If you watched the Pens game instead, you missed yet another frustrating, entertaining, and ridiculously long Pirates game. This one went into extra innings yet again, although this wasn't one of those wild, football-score games we've come to expect, at least not at first. Instead, it was very quiet for a while, as Ryan Dempster somehow one-hit the Pirates for seven innings.
For the Pirates, Zach Duke was the best I've seen him in at least a year. The velocity still isn't there, but he struck out six batters, including three very good ones (Derrek Lee, Alfonso Soriano and Kosuke Fukodome). They weren't cheap strikeouts, either - he was just outsmarting his opponents and making them look silly, Fukudome especially. I don't know if this start really meant anything, but Duke was just terrific.
In spite of that, he left the game with the Pirates one run behind. Franquelis Osoria allowed another run when he made an error, dropping a good throw from Adam LaRoche. (How many errors will Pirates pitchers make this year?)
The first two Pirates reached base in the bottom of the eighth, but couldn't really capitalize. Again, a bunt was involved. Something worth keeping in mind when a bunt takes place is that it may not be successful. Even forgetting about the fact that you're giving up an out, it's a risky play. In this case, pinch hitter and BD whipping boy Luis 0-for-3vas attempted a bunt with a 2-0 score and runners on first and second with no outs in the eighth. I know the second run (represented by the runner on first) is very important in that situation, but look:
Run expectancy, 0 outs and runners on 1st and 2nd: 1.573
Run expectancy, 1 out and runners on 2nd and 3rd: 1.467
The bunt is a good play in that situation only if it's actually successful. Add in the probability that the batter flubs the bunt, and I'd say it's generally not a good play.
Well, Rivas flubbed the bunt - he popped it up and Lee made a great diving catch to get to it, then doubled off the runner at first (Nyjer Morgan, who was only in as a pinch hitter anyway), who was inexplicably stuck between first and second.
So, if you're keeping track at home, that's one player (Rivas) brought in only to bunt and failing in just about the worst way possible, and another (Morgan) who's on the bench largely for his baserunning ability getting caught with his pants down while trying to run the bases. Which raises an obvious question: what in the world are either of these guys doing on the team? Seriously? This team is built like a car that you can fry eggs on but that you can't drive anywhere. Morgan would make a heck of a track star, but a baseball player? No, not so much. (By the way, big props to the fans at PNC Park who started chanting "M! V! P!" when Rivas came to bat in the 13th.)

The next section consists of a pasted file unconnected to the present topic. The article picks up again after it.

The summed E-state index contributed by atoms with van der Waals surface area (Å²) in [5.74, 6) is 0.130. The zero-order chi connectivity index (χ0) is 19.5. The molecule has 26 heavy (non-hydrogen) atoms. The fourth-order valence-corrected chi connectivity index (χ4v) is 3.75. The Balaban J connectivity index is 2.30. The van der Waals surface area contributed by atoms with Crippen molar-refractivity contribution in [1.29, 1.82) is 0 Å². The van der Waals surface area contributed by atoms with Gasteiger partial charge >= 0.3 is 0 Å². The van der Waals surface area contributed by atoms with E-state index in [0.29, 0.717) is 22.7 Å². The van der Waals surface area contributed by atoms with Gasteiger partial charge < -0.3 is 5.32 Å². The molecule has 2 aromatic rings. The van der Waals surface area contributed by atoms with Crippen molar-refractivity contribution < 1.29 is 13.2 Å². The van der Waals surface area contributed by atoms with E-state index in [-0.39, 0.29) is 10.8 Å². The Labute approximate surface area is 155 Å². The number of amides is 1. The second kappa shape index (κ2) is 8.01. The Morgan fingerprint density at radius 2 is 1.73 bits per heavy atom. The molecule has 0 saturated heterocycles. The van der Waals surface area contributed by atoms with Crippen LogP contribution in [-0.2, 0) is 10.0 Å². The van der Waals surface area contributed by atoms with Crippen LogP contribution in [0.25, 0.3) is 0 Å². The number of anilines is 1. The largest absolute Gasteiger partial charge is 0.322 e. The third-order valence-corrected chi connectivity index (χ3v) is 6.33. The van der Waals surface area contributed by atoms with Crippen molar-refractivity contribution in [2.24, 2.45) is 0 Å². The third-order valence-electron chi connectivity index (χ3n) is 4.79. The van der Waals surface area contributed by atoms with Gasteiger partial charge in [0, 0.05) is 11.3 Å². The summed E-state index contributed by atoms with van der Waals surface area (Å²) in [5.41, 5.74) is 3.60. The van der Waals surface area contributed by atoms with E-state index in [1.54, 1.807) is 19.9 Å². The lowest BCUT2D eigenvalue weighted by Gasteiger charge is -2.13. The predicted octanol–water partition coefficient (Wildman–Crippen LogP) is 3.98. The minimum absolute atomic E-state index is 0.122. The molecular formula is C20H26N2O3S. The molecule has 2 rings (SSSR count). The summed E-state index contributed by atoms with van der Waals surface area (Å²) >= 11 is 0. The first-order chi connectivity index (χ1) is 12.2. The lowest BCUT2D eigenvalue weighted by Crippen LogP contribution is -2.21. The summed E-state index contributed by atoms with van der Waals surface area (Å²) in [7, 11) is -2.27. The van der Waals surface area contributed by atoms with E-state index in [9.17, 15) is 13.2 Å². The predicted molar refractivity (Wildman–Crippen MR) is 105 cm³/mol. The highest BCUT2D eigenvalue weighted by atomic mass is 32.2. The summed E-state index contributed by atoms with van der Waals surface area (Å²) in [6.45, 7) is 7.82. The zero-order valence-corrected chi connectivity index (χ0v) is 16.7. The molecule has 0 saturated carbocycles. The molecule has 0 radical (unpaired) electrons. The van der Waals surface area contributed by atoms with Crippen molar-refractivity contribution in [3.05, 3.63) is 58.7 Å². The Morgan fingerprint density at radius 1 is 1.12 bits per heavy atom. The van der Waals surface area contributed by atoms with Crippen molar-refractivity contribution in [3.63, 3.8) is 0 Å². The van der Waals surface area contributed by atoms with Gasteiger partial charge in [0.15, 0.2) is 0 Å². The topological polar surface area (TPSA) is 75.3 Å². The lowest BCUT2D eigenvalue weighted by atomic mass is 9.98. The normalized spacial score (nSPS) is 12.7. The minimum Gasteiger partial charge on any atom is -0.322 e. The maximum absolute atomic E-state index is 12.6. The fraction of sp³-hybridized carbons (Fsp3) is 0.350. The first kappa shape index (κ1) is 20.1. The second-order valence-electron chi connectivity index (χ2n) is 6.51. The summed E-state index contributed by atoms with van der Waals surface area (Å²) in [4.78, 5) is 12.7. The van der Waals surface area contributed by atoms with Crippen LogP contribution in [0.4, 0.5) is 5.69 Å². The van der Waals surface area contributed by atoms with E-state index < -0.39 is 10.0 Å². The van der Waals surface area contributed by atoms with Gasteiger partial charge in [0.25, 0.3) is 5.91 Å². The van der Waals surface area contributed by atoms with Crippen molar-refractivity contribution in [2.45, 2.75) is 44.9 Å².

You can add the Pirates' first- and third-base coaches to the question, too - what is their function? On Monday, third base coach Tony Beasley was caught in the headlights while Jose Bautista made a safety squeeze. Today, Doug Mientkiewicz (who, by the way, might well come in last in a 100-yard dash against Wilford Brimley, Ronny Paulino, John Kruk, and a caterpillar) was gunned down easily while trying to stretch a single into a double. That's at least the third time this year a Pirate runner has been thrown out in embarrassing fashion in exactly that circumstance. What, exactly, is first-base coach Lou Frazier doing out there?
Anyway, the Pirates ended up picking up a run in the eighth on a hit by Nate McLouth, and then another in the ninth on a solo homer by Jason Bay (who had a great game), so the Bucs went to extra innings for the fourth time already this year.
After that, there was some pretty heroic work by the bullpen, which didn't allow a run in extras until the 14th. (That was a two-run homer by Aramis Ramirez off Phil Dumatrait.) I figured that would be it for the Bucs, but in the 14th, a miracle occurred. Bay legged out an infield single, and LaRoche - yes, LaRoche, who'd been 2-for-27 on the year up to that point - smacked a two-run homer into the right-field seats. It seemed 1980-Olympic-hockey improbable, but that's what happened, and the game went to the 15th.
Then, Rivas botched a critical double play, tagging second but failing to make the throw to first to get Kevin Hart. Geovany Soto had made a decent slide, but Rivas was a bit slow getting to the bag and shouldn't have allowed himself to be taken out of the play. That turned out to be very important, because Dumatrait made a wild pitch to move the runners up to second and third (and maybe it's my own bias shining through here, but I'm not inclined to blame the wild pitch on Doumit; only a fantastic defensive catcher would've gotten to it). After intentionally walking Alfonso Soriano, Dumatrait allowed Felix Pie to single in two more runs.
Evan Meek loomed large in this game yet again, even though he wasn't allowed to actually pitch. When Dumatrait went to the mound, Meek was the only guy left in the 'pen. Because the Pirates understandably weren't comfortable with Meek, they had no choice but to allow Dumatrait to pitch three innings and allow four runs. Those last two stood up as the Pirates failed to score in the 15th, and the Cubs won, 6-4.
Again, it seems to me that the Pirates are hurting themselves a lot by continuing to have Rivas and Meek on the roster. I can understand why the Pirates shouldn't make any rash decisions - most weeks of baseball aren't anything like this, and it's usually much easier to hide a player like Meek. Still, though, Rivas in particular has been incredibly frustrating to watch.